The entire circuit, however, is no easy, feat. For those looking to complete the entire Cedar Run / White Oak Trail circuit, be prepared for a strenuous 8.2 mile hike that covers a steep elevation climb of over 2000ft in rocky terrain.
At the beginning of the circuit, is the Whiteout Canyon parking lot (which can fill up quickly during peak seasons). From here, as you start the trail, you will come to a fork in the road. On the left, will be the Cedar Run trail, and to the right is the White Oak Canyon trail. The entire circuit can be completed in any direction, however it is strongly recommended, to start up the cedar run trail. Completing the circuit in this direction has many advantages. The ascent up cedar run trail is a much more gradual climb with softer terrain. Once you reach the top, the horse trail and white oak fire road will connect you to the top of the white oak canyon trail where you can begin your descent towards the parking lot. Now you can relax and take in the numerous beautiful falls on this side of the trail (you will also have breath to enjoy them).
Obviously, one does not have to hike the entire circuit to enjoy a good swim. From the parking lot, it is a short 2 mile hike to get to the white oak lower falls. This is probably the most spectacular of all of them. If you’re looking for natural water slides, head to the cedar run falls on the east part of the circuit, where you can check out two awesome water slides. There are also several areas here where you can jump into the pools. Please be careful as this can be dangerous if you have not established the depth of the pools. I bring along a pair of swimming goggles to scout the water for depth and debris before jumping.
There are many other surprises on this circuit. The pools have healthy populations of native brook trout so bring your fly fishing rod. Consider a tenkara rod for these tight spaces up in the mountains. Wildlife here is also abundant and black bear sightings are common, but don’t worry, they tend to keep to themselves. The trail is so busy that the human voices will keep them away. But as always, just be smart and don’t agitate the wildlife, we are visiting their home after all.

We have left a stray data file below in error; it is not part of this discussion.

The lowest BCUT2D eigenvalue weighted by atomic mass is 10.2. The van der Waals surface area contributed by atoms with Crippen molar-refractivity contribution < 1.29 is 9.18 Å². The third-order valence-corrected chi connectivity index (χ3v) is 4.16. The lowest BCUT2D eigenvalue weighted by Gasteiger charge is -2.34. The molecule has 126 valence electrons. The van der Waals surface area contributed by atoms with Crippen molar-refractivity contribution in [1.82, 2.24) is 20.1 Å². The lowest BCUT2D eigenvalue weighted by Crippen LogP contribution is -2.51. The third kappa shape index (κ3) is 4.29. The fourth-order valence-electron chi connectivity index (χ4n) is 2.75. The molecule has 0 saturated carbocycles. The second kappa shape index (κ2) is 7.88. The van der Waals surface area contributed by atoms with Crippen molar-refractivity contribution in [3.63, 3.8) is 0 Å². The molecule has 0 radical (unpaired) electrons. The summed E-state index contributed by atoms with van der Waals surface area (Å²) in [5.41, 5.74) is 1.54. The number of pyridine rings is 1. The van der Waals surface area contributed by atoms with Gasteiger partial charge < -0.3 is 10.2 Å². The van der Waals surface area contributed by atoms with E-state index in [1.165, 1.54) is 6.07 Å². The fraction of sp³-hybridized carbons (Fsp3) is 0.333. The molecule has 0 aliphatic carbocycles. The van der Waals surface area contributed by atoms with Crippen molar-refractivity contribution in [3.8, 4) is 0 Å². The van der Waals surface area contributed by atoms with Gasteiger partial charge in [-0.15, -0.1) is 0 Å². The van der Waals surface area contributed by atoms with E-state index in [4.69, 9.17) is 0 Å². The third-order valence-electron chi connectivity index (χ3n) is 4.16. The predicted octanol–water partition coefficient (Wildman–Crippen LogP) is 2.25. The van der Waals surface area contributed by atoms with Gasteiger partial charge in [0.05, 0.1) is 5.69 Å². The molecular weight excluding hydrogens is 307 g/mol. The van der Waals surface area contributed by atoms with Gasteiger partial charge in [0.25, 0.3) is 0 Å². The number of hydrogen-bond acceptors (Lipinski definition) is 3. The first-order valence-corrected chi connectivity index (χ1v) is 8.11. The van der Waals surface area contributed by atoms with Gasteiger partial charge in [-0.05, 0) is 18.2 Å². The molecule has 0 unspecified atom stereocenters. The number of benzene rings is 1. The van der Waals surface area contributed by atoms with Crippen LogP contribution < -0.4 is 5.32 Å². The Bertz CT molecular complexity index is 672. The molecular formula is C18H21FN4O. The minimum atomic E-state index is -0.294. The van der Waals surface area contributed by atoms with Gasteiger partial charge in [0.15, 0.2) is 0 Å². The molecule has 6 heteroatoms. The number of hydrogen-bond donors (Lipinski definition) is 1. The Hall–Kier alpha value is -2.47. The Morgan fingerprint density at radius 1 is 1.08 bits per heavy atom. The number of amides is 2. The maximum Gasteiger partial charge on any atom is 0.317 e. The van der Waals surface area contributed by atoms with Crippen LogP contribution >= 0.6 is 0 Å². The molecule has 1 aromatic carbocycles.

On a hot summer day, there’s not a better place to be in Virginia. Be safe, and have fun.
What to bring:
water shoes (for swimming)
swimsuit and towel
swimming goggles (optional)
plenty of water
water filter (optional)
bug spray (especially around the ankles)
fly fishing rod (optional)
*As always, please help keep our parks clean. Take nothing but photos, and leave only footprints!
“There is but one entrance by sea into this country, and that is at the mouth of a very goodly bay, 18 or 20 miles broad. The cape on the south is called Cape Henry, in honor of our most noble Prince. The land, white hilly sands like unto the Downs, and all along the shores rest plety of pines and firs … Within is a country that may have the prerogative over the most pleasant places known, for large and pleasant navigable rivers, heaven and earth never agreed better to frame a place for man’s habitation.” – Captain John Smith (regarding his exploration of the Chesapeake Bay in 1608)
In one of his most well-known passages describing the Chesapeake bay, Captain John Smith’s words still resonate today. This is the largest estuary in the United States and home to an incredible ecosystem. There is no question that the a healthy bay benefits everyone, from a environmental and wildlife standpoint and of course economically. Unfortunately, not everyone shares this sentiment. The future of the bay is uncertain as a proposed budget, by President Trump would eliminate federal funding for the continuing cleanup of the Chesapeake Bay. The Environmental Protection Agency budget for the Chesapeake cleanup was $73 million. With the new bill proposed, this amount would be $0. Organizations like The Chesapeake Bay Foundation have been fighting the battle to restore the bay for many years. Click here to sign a petition to urge congress to preserve funding for the bay: http://takeaction.cbf.org